As we are traveling on a budget and want to see as much of the ‘real’ Tanzani as we can, we have been taking public buses and walking wherever we can. It has meant that we have got to see a lot of the countryside, a lot of ‘bus stands’ and are meeting lots of people along the way.
In Karatu in particular, we seemed to be the only non-Tanzanians who weren’t being ferried about in safari vehicles (except for the day that we were in a safari vehicle!). We were certainly the only white people we saw on foot for four days and if we were spotted by one member of a family, they would call to the rest of their family who would also rush out of their homes to wave and greet us.
I’ve loved watching the hawkers try to sell their wares at every bus stand we stop at, and any time the buses slow down. They hold their goods up high and sell them through the bus windows. They mostly sell food (karanga! soda! and biskuti!), but also socks, flip flops, watches, woolly hats and toothpaste, of course. Weirdly one guy got on the bus with a bag full of toothpaste and wash gloves and managed to flog the lot to our fellow passengers!
Wherever possible, I’ve taken photos of the people and views along the road from the bus window. I’m happy without a book or otherwise to distract me, even on 12 hour journeys. Continuously fascinated by the scenery and the lives of the people.
The next day we walked along country roads to a coffee plantation and were waved at by lots of children along the way and often also accompanied for some of the way. They were happy to have their photos taken and were delighted, if a little bemused sometimes, to be shown their photo on the camera screen.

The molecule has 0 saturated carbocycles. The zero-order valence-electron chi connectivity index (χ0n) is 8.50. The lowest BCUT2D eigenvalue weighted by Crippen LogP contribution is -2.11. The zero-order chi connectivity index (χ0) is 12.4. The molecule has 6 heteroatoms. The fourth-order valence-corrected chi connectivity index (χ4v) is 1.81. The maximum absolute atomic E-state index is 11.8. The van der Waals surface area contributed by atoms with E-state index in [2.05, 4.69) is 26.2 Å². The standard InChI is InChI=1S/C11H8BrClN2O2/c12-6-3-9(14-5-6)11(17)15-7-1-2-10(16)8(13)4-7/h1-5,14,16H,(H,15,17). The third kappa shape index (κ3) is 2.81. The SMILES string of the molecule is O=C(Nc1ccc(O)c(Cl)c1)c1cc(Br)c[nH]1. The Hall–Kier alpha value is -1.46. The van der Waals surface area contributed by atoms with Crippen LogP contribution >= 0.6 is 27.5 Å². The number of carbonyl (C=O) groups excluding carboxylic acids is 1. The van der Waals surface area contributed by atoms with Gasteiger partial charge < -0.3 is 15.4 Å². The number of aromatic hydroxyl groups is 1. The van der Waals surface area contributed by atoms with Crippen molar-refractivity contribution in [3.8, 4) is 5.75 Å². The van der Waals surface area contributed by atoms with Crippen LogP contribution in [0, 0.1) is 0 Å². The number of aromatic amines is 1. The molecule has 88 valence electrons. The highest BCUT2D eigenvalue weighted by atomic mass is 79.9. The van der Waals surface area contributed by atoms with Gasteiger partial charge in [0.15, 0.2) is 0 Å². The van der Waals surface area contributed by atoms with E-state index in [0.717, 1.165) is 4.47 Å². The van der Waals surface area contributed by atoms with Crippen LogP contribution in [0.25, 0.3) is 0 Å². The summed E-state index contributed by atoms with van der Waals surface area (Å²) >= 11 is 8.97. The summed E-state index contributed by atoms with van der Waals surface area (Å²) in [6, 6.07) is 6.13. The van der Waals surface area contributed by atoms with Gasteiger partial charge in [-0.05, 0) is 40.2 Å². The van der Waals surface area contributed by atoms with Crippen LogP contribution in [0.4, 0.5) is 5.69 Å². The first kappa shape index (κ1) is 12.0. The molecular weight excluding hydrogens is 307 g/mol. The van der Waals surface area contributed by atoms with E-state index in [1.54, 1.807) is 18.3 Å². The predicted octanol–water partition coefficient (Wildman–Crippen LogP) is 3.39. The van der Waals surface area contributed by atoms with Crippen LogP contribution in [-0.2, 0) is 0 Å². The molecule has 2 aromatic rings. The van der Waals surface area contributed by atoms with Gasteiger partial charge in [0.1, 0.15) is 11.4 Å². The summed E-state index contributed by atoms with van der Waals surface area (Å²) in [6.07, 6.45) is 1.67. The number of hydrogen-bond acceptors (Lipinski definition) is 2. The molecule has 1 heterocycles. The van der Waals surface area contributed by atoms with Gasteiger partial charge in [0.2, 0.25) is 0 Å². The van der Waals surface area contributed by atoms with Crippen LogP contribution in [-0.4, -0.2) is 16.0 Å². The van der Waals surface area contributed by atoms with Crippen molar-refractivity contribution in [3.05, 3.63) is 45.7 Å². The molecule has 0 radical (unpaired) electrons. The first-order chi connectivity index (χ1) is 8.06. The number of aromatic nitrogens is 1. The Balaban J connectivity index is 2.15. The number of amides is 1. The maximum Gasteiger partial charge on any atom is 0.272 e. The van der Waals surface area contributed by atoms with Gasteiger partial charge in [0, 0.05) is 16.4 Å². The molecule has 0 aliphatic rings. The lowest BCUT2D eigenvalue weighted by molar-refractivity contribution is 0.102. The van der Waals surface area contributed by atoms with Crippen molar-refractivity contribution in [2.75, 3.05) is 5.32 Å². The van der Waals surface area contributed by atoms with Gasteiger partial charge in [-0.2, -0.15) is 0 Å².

Although we walked all the way to the coffee plantation which was beautiful, it was too expensive for us to stay for just a coffee (they were looking to charge the five of us TSh 100,000), so we enjoyed a free ‘loo with a view’ stop before heading to a local place for chipsi mayai (a kind of chips omelette) plus drinks for 12,000 instead. Happy days.
We then stayed a night with a Tanzanian family who we got in contact with via another very old friend of mine who spent her Gap Year in Tanzania . The family were very welcoming and the boys got on really well. It was a true Tanzanian experience with amazing food generously prepared and cooked for us by the woman, served by her and the eldest son and we ate with the father while she and the children ate in the kitchen.
For showers we were brought buckets of boiling water to mix with buckets of cold water, and the typical squat loos, which we had already experienced, were without loo roll which stumped us a bit!
We stayed a couple of nights in Moshi, which lies in the foothills of Kilmanjaro, Africa’s highest mountain. She is known as the shy mountain and was mostly behind the clouds, she then suddenly appeared with the sun on her.
Another crazy bus journey, then on to Lushoto and Dar for the last few days in Africa.